S203 Impacts of Extreme Blocking over Greenland

Sunday, 6 January 2019
Hall 4 (Phoenix Convention Center - West and North Buildings)
Erin McDonnell, U.S. Naval Academy, Annapolis, MD; and M. Henry, G. R. Henderson, and B. S. Barrett

Blocked atmospheric flows over Greenland and the North Atlantic Arctic (NAA) have been studied for several decades and are an important part of the climatology of the region. Atmospheric blocking occurs when there is a breaking of synoptic Rossby waves resulting in a quasi-stationary high pressure system that disrupts synoptic scale circulation. Blocking typically results in a large-scale reversal of the meridional geopotential height gradient. The Greenland Blocking Index (GBI) is defined as the mean 500-hPa geopotential height for the 60°–80° N, 20°–80° W region. A positive (negative) GBI is generally associated with an increase (decrease) in 500-hPa heights to the north and a decrease (increase) in 500-hPa heights to the south. One characteristic of blocking is a high-amplitude barotropic anticyclone located to the north of an anomalous upper-troposphere easterlies. Persistent flow meandering around the anticyclone and slows the propagation of transient middle- and upper-troposphere waves. Blocking not only impacts weather patterns in the high latitudes and the NAA, but can also impact the lower latitudes in the Northern Hemisphere. Blocking can amplify persistent wind patterns that impact moisture transport and climate.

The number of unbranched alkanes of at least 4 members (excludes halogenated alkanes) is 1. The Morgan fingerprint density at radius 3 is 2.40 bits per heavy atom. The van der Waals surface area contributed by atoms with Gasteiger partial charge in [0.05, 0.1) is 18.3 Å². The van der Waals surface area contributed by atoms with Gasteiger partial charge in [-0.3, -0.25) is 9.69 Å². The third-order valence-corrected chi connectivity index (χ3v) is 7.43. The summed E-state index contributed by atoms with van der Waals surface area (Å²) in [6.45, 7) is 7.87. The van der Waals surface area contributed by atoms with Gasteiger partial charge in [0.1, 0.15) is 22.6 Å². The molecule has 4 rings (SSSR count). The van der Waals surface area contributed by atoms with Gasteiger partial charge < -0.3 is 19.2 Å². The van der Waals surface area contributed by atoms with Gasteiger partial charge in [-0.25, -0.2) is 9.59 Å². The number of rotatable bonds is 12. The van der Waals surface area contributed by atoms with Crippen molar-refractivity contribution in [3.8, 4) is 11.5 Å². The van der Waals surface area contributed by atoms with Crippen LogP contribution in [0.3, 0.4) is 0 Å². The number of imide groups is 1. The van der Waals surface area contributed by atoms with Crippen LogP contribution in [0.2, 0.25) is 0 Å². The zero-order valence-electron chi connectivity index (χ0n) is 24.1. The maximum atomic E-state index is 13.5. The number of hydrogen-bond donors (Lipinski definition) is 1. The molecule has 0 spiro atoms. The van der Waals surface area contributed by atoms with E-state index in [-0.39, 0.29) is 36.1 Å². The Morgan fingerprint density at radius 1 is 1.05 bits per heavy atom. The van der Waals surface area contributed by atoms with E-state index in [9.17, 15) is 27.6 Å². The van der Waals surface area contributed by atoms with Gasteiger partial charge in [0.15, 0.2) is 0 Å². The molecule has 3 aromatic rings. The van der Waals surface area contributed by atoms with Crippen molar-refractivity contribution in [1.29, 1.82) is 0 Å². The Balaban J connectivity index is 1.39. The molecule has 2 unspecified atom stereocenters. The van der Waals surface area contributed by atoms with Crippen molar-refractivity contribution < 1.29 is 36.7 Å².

In this study, daily surface pressure, wind, geopotential height, and specific humidity fields from ERA-Interim and MERRA2 reanalyses were composited for extreme GBI occurrances, specifically the upper 90th percentile and lower 10th percentile for the years 1980-2017. Anomalies of each variable were examined to better understand atmospheric conditions under unusual blocked and unblocked flows. Finally, variability of integrated moisture transport over Greenland and the NAA was examined during extreme GBI occurrences.

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